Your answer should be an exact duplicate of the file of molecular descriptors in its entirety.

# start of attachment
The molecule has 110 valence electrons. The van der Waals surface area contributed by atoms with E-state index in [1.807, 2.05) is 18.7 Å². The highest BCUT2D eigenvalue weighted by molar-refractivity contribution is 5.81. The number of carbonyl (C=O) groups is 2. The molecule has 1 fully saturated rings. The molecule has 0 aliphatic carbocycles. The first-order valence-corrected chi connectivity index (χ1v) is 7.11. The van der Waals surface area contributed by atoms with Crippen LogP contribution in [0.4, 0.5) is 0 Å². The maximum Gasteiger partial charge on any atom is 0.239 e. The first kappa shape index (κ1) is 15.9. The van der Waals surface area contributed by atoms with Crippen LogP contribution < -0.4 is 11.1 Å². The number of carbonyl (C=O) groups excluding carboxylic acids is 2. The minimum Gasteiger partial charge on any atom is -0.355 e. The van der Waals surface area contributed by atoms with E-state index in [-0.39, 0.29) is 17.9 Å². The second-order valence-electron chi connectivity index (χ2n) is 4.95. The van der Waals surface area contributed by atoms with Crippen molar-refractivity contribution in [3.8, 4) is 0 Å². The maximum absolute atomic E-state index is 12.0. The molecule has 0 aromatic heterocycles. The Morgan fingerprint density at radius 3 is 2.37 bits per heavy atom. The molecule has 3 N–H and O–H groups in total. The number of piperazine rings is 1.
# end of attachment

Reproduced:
The molecule has 110 valence electrons. The van der Waals surface area contributed by atoms with E-state index in [1.807, 2.05) is 18.7 Å². The highest BCUT2D eigenvalue weighted by molar-refractivity contribution is 5.81. The number of carbonyl (C=O) groups is 2. The molecule has 1 fully saturated rings. The molecule has 0 aliphatic carbocycles. The first-order valence-corrected chi connectivity index (χ1v) is 7.11. The van der Waals surface area contributed by atoms with Crippen LogP contribution in [0.4, 0.5) is 0 Å². The maximum Gasteiger partial charge on any atom is 0.239 e. The first kappa shape index (κ1) is 15.9. The van der Waals surface area contributed by atoms with Crippen LogP contribution < -0.4 is 11.1 Å². The number of carbonyl (C=O) groups excluding carboxylic acids is 2. The minimum Gasteiger partial charge on any atom is -0.355 e. The van der Waals surface area contributed by atoms with E-state index in [-0.39, 0.29) is 17.9 Å². The second-order valence-electron chi connectivity index (χ2n) is 4.95. The van der Waals surface area contributed by atoms with Crippen molar-refractivity contribution in [3.8, 4) is 0 Å². The maximum absolute atomic E-state index is 12.0. The molecule has 0 aromatic heterocycles. The Morgan fingerprint density at radius 3 is 2.37 bits per heavy atom. The molecule has 3 N–H and O–H groups in total. The number of piperazine rings is 1.